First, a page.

The reason why you shouldn’t smoke the hole in your teeth
Q: I’m a woman in my early 20s. Twenty days ago, I had an ambush tooth.
I smoked a little after removing my teeth. I got treatment because of the pain that I felt was very severe. I put in some medicine and cotton. Since then, I haven’t been sick, so I smoked again. I went to the dentist today and they said it didn’t heal well. I tore it up, saying that I would make a blood vessel by hurting it. The blood is currently stopped and there is no pain. I have a big hole in my gums, how long does it take to freeze?
A: If you don’t develop blood disease early after removal, the hole will be exposed and bacterial infection will occur. That can cause inflammation and pain. So I think I’ve been treated not to have a blood disease again.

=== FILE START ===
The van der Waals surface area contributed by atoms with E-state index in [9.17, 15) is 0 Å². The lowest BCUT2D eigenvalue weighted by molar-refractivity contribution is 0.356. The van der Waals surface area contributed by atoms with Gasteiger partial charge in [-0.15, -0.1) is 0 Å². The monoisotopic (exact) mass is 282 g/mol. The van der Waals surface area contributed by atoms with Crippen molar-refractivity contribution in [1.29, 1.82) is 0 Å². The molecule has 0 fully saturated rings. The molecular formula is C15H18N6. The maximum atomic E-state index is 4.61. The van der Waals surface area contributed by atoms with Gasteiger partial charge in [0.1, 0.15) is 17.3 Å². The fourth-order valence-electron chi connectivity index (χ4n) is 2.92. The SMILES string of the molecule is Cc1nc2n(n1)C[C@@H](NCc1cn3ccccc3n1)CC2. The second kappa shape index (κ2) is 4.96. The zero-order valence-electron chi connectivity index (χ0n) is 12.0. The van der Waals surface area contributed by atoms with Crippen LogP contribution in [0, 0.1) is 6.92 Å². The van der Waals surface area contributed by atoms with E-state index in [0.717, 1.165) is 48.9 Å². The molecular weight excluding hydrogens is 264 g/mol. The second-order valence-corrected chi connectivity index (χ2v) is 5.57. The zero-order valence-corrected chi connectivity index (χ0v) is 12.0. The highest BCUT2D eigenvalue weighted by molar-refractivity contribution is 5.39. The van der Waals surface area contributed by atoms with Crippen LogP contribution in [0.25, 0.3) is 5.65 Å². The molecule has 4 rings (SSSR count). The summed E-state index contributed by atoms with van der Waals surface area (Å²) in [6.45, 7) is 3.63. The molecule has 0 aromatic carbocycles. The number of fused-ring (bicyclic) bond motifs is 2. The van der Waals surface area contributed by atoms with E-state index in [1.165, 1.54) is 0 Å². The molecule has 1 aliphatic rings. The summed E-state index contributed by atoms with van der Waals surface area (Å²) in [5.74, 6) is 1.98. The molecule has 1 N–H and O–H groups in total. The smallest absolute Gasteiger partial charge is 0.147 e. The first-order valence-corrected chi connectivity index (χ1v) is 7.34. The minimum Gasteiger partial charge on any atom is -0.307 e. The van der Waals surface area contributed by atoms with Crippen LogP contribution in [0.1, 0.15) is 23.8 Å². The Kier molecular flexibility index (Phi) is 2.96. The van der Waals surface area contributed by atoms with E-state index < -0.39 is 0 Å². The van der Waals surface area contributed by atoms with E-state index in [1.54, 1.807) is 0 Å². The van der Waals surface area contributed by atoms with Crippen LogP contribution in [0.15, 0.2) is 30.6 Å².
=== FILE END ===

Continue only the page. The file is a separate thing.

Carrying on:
You should refrain from spitting or smoking heavily for the time being so that you can have a good blood disease again. (Smoking after taking off is not recommended.) It slows recovery by interfering with haemostasis and blood circulation and reducing nutrition.)
The time when the blood vessel freezes will heal in about a week. It can take up to three to four weeks or two months to fill the hole. If you don’t have a lot of pain, just rinse the food often so that it doesn’t get stuck easily.